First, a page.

Airflow in WSL and Dynamic Tasks

This blog is a continuation of previous blog Getting Started With Airflow in WSL.

Dynamic Tasks in Airflow

Sometimes there will be a need to create different task for different purpose within a DAG and those task has to be run dynamically. Not only run but has to be created dynamically also. A simple example could be, we want to connect to different database to pipeline data from different source and we have to connect to them manually. It will not be a much hassle if we are working on few databases but what if there are 100 different sources? Creating a distinct task for each from the scratch is not a right way to do it. And there is a simple solution to it i.e. Dynamic Task. One way we could achieve it is by creating a common function that will authenticate and gives us the session and we will pass different credentials to that function via loop. Lets see it in action. (All of the codes will be continued from the previous part.)

DAG File: first_dag.py

from airflow import DAG
from airflow.operators.python import PythonOperator
from airflow.models import Variable
from airflow.providers.sqlite.operators.sqlite import SqliteOperator
from airflow.decorators import task, dag
from airflow.operators.subdag import SubDagOperator
from airflow.utils.task_group import TaskGroup
from datetime import datetime, timedelta
from typing import Dict
from learning_project_DAG.groups.validate_tasks import validate_tasks

default_args = {
    "start_date": datetime(2021, 1, 1)
}

db_details = {
    "MySQL": 
        {
            "uname": "MySQL",
            "password": "adminadmin"
        },
        "SQL": 
        {
            "uname": "SQL",
            "password": "pass"
        },
        "Sqlite": 
        {
            "uname": "Sqlite",
            "password": "admin"
        }
}

@task.python(task_id="extract_uinfo", multiple_outputs=True, do_xcom_push=False)
def extract(name, pwd):   
    return {"uname":name,"password":pwd}

@task.python
def authenticate(uname, pwd):
    print(uname, pwd)

@task.python
def validate(uname, pwd):
    print(uname, pwd)

@dag(description="DAG for showing nothing.", 
         default_args=default_args, schedule_interval="@daily", #timedelta(minutes=5)
         dagrun_timeout=timedelta(minutes=10), tags=["learning_dag"], catchup=False)
def my_dag():    
    for name,detail in db_details.items():
        validate_tasks(extract(detail["uname"], detail["password"]))

md = my_dag()

Validate File: validate_tasks.py


from airflow.utils.task_group import TaskGroup
from airflow.decorators import task,task_group

@task.python
def authenticate(uname, pwd):
    print(uname, pwd)

@task.python
def validate(uname, pwd):
    print(uname, pwd)

@task.python
def check_uname(uname):
    print(f"Entered Uname: {uname}")

@task.python
def check_password(pwd):
    print(f"Entered Password: {pwd}")

def validate_tasks(uinfo):
    # @task_group(group_id="validate_tasks")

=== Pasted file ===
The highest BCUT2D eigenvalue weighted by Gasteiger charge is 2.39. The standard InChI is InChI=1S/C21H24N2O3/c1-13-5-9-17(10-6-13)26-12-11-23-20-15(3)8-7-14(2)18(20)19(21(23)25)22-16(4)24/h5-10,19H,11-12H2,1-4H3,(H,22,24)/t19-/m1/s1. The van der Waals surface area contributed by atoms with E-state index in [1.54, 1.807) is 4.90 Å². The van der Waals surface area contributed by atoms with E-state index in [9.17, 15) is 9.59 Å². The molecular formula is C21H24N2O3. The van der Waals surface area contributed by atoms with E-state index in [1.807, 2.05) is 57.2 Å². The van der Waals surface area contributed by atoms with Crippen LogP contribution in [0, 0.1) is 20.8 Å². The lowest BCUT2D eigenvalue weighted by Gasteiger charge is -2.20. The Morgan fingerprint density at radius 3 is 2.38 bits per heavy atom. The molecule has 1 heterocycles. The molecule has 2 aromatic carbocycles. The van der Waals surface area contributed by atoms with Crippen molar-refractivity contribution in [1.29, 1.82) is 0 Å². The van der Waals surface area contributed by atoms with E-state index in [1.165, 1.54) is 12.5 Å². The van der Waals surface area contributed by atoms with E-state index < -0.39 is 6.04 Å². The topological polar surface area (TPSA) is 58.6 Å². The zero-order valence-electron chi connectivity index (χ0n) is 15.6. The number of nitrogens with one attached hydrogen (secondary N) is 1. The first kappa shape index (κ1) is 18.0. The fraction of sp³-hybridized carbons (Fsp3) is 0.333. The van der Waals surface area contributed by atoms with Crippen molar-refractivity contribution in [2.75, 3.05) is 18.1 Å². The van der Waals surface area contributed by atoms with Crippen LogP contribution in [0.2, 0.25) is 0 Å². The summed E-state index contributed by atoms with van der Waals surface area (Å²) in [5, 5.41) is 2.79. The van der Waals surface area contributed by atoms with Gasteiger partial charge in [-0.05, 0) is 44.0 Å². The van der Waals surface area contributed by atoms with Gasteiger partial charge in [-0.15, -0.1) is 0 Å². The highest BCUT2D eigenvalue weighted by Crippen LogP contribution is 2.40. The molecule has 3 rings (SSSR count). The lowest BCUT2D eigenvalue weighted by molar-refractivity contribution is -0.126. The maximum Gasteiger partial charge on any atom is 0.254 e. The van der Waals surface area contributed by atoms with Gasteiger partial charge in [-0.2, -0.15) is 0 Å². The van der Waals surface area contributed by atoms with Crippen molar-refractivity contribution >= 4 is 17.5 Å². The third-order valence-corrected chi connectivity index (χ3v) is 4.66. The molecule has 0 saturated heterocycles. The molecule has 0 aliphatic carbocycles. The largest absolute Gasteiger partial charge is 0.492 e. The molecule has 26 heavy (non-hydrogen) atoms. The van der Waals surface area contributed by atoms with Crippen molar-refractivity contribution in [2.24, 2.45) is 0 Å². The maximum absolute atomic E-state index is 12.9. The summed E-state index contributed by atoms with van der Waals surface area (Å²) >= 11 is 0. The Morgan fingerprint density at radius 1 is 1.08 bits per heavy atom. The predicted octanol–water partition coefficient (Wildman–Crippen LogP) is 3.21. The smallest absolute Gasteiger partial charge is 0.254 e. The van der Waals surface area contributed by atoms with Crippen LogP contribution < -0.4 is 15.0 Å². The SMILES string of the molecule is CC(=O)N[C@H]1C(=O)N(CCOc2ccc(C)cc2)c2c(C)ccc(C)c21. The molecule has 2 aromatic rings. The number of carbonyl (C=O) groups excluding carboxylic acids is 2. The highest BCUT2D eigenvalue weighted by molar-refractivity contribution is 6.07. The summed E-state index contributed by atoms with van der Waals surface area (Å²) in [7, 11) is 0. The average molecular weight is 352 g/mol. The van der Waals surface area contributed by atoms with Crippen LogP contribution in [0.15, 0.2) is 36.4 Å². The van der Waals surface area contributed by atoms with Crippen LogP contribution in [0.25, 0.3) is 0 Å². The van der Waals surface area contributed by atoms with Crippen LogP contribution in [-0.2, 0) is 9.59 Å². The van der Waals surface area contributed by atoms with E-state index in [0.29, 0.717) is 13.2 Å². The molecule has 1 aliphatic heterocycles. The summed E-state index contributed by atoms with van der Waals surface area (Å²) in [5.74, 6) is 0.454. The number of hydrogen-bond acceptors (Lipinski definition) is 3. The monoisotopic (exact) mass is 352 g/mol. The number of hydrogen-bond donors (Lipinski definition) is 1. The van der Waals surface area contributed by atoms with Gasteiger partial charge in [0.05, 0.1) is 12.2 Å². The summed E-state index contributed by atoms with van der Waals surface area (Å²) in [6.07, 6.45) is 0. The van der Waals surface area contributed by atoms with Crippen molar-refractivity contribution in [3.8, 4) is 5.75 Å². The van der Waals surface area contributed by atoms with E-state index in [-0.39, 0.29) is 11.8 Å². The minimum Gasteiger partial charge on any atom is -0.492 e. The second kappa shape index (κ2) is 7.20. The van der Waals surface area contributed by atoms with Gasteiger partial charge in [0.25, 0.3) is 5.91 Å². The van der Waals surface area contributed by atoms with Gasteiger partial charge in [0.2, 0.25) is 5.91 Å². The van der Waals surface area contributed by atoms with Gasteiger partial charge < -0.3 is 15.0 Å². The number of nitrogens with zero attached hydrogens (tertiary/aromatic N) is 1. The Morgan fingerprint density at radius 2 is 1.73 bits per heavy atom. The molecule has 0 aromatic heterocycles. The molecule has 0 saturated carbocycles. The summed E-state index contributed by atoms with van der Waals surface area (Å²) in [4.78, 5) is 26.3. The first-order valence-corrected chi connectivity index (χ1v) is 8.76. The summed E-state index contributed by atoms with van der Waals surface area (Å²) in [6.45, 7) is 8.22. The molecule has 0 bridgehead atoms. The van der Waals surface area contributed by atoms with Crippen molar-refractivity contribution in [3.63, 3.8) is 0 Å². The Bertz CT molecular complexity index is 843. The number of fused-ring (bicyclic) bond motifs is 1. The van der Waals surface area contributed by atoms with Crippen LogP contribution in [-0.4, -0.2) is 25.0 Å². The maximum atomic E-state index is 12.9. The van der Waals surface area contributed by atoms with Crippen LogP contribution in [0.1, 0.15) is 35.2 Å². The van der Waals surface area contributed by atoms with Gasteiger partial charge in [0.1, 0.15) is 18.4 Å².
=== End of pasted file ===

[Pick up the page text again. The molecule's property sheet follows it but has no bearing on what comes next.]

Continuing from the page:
# def validate_tasks():
    with TaskGroup(group_id="validate_tasks", add_suffix_on_collision=True) as validate_tasks:

        uname = uinfo["uname"]
        pwd = uinfo["password"]

        with TaskGroup(group_id="checks") as checks:
            check_uname(uname)
            check_password(pwd)

        checks >> validate(uname, pwd)
        checks >> authenticate(uname, pwd)

    return validate_tasks        

Comparing with previous code, we have done few minor changes. Those includes:

  1. Created a dictionary db_details and stored name, username and password of database.
  2. In my_dag function, we ran a loop inside db_details and passed username and password to extract. Furthermore, we passed that extract task's object to validate_tasks task.
  3. In validate_tasks.py, we added a parameter add_suffix_on_collision=True which allows us to use suffix on similar task running twice. Else we would be getting an error while making multiple task with same id inside same DAG.

Going over a UI, we could see something like below:

Tree View

alt

Graph View

alt

Tweaking it little bit to make it look more logical and friendly. Inside my_dag.py,

from airflow.operators.dummy import DummyOperator

@dag(description="DAG for showing nothing.", 
         default_args=default_args, schedule_interval="@daily", #timedelta(minutes=5)
         dagrun_timeout=timedelta(minutes=10), tags=["learning_dag"], catchup=False)
def my_dag():
    start = DummyOperator(task_id="start")
    for name,detail in db_details.items():
        @task.python(task_id=f"extract_uinfo_{name}", multiple_outputs=True, do_xcom_push=False)
        def extract(name, pwd):
            return {"uname":name,"password":pwd}

        extracted = extract(detail["uname"], detail["password"])
        start >> extracted
        validate_tasks(extracted)

What we basically did is, made a dynamic task according to the name of database from dictionary and made it run after a start task. start task is a dummy task that does nothing and it is here just to combine 3 different tasks. Now our graph looks like:

alt

Which is much more readable and pleasing to see.

It does seem like not actually a dynamic tasks we made here because everything was defined inside a dictionary already. In earlier versions, Airflow did not support dynamic tasks made from output of some other task. Which means that Airflow has to know something already. But lets check if it works in current version (i.e. ).

References

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